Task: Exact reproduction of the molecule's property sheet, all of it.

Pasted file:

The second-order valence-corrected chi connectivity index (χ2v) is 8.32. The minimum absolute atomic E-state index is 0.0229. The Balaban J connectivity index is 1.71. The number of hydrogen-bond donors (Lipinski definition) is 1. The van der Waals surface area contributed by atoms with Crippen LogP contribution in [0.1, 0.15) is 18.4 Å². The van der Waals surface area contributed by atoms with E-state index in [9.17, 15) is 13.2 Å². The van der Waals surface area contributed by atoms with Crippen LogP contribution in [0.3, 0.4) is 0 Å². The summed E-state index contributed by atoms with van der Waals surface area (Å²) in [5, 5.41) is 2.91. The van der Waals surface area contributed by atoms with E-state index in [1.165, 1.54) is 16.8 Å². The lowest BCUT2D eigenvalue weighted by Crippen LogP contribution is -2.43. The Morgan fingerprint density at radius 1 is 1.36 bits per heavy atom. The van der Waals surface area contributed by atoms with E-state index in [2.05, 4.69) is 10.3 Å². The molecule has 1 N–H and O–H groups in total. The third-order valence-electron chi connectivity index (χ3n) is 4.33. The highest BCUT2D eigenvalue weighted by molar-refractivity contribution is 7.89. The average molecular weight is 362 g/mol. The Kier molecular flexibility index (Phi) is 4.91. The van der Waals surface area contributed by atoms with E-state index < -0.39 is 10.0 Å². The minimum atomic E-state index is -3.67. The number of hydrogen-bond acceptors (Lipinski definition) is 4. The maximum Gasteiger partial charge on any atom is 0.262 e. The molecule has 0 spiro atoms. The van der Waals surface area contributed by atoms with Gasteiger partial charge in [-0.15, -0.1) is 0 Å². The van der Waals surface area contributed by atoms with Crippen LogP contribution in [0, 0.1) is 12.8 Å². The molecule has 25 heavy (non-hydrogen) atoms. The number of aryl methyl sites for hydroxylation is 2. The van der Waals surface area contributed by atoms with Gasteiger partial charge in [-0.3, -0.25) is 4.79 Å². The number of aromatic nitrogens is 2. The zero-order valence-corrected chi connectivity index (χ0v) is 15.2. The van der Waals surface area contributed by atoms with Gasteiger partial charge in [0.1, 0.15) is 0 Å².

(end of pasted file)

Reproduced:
The second-order valence-corrected chi connectivity index (χ2v) is 8.32. The minimum absolute atomic E-state index is 0.0229. The Balaban J connectivity index is 1.71. The number of hydrogen-bond donors (Lipinski definition) is 1. The van der Waals surface area contributed by atoms with Crippen LogP contribution in [0.1, 0.15) is 18.4 Å². The van der Waals surface area contributed by atoms with E-state index in [9.17, 15) is 13.2 Å². The van der Waals surface area contributed by atoms with Crippen LogP contribution in [0.3, 0.4) is 0 Å². The summed E-state index contributed by atoms with van der Waals surface area (Å²) in [5, 5.41) is 2.91. The van der Waals surface area contributed by atoms with E-state index in [1.165, 1.54) is 16.8 Å². The lowest BCUT2D eigenvalue weighted by Crippen LogP contribution is -2.43. The Morgan fingerprint density at radius 1 is 1.36 bits per heavy atom. The van der Waals surface area contributed by atoms with E-state index in [2.05, 4.69) is 10.3 Å². The molecule has 1 N–H and O–H groups in total. The third-order valence-electron chi connectivity index (χ3n) is 4.33. The highest BCUT2D eigenvalue weighted by molar-refractivity contribution is 7.89. The average molecular weight is 362 g/mol. The Kier molecular flexibility index (Phi) is 4.91. The van der Waals surface area contributed by atoms with E-state index < -0.39 is 10.0 Å². The minimum atomic E-state index is -3.67. The number of hydrogen-bond acceptors (Lipinski definition) is 4. The maximum Gasteiger partial charge on any atom is 0.262 e. The molecule has 0 spiro atoms. The van der Waals surface area contributed by atoms with Gasteiger partial charge in [-0.15, -0.1) is 0 Å². The van der Waals surface area contributed by atoms with Crippen LogP contribution in [0, 0.1) is 12.8 Å². The molecule has 25 heavy (non-hydrogen) atoms. The number of aryl methyl sites for hydroxylation is 2. The van der Waals surface area contributed by atoms with Gasteiger partial charge in [-0.3, -0.25) is 4.79 Å². The number of aromatic nitrogens is 2. The zero-order valence-corrected chi connectivity index (χ0v) is 15.2. The van der Waals surface area contributed by atoms with Gasteiger partial charge in [0.1, 0.15) is 0 Å².